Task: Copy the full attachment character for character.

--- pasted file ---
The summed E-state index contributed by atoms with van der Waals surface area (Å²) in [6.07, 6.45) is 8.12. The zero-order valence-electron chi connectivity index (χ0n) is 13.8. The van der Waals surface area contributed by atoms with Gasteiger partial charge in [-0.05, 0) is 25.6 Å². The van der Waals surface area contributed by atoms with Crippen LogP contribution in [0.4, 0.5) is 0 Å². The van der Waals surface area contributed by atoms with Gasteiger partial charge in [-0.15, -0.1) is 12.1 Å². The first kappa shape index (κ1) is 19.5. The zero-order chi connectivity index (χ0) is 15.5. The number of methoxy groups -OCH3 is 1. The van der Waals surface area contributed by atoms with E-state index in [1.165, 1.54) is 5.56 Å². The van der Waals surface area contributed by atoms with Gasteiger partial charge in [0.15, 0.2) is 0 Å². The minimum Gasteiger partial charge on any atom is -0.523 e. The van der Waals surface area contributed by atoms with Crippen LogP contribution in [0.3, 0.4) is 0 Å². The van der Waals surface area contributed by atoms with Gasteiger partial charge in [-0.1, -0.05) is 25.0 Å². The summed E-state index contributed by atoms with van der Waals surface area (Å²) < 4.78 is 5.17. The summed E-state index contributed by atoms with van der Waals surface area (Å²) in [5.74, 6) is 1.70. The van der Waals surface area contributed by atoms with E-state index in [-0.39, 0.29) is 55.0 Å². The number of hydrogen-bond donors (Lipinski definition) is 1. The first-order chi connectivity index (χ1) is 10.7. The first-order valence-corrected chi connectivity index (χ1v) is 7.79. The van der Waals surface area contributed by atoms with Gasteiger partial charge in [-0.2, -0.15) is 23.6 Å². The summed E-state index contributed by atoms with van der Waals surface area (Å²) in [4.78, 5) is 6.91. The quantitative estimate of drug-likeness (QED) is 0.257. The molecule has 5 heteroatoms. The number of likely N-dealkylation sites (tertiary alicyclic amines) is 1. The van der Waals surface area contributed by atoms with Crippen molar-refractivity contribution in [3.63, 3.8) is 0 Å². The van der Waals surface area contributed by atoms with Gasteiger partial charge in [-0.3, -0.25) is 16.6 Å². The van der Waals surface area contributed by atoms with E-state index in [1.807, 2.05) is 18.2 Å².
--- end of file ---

The summed E-state index contributed by atoms with van der Waals surface area (Å²) in [6.07, 6.45) is 8.12. The zero-order valence-electron chi connectivity index (χ0n) is 13.8. The van der Waals surface area contributed by atoms with Gasteiger partial charge in [-0.05, 0) is 25.6 Å². The van der Waals surface area contributed by atoms with Crippen LogP contribution in [0.4, 0.5) is 0 Å². The van der Waals surface area contributed by atoms with Gasteiger partial charge in [-0.15, -0.1) is 12.1 Å². The first kappa shape index (κ1) is 19.5. The zero-order chi connectivity index (χ0) is 15.5. The number of methoxy groups -OCH3 is 1. The van der Waals surface area contributed by atoms with E-state index in [1.165, 1.54) is 5.56 Å². The van der Waals surface area contributed by atoms with Gasteiger partial charge in [0.15, 0.2) is 0 Å². The minimum Gasteiger partial charge on any atom is -0.523 e. The van der Waals surface area contributed by atoms with Crippen LogP contribution in [0.3, 0.4) is 0 Å². The van der Waals surface area contributed by atoms with Gasteiger partial charge in [-0.1, -0.05) is 25.0 Å². The summed E-state index contributed by atoms with van der Waals surface area (Å²) < 4.78 is 5.17. The summed E-state index contributed by atoms with van der Waals surface area (Å²) in [5.74, 6) is 1.70. The van der Waals surface area contributed by atoms with E-state index in [-0.39, 0.29) is 55.0 Å². The number of hydrogen-bond donors (Lipinski definition) is 1. The first-order chi connectivity index (χ1) is 10.7. The first-order valence-corrected chi connectivity index (χ1v) is 7.79. The van der Waals surface area contributed by atoms with Gasteiger partial charge in [-0.2, -0.15) is 23.6 Å². The summed E-state index contributed by atoms with van der Waals surface area (Å²) in [4.78, 5) is 6.91. The quantitative estimate of drug-likeness (QED) is 0.257. The molecule has 5 heteroatoms. The number of likely N-dealkylation sites (tertiary alicyclic amines) is 1. The van der Waals surface area contributed by atoms with Crippen molar-refractivity contribution in [3.63, 3.8) is 0 Å². The van der Waals surface area contributed by atoms with Gasteiger partial charge in [-0.3, -0.25) is 16.6 Å². The van der Waals surface area contributed by atoms with E-state index in [1.807, 2.05) is 18.2 Å².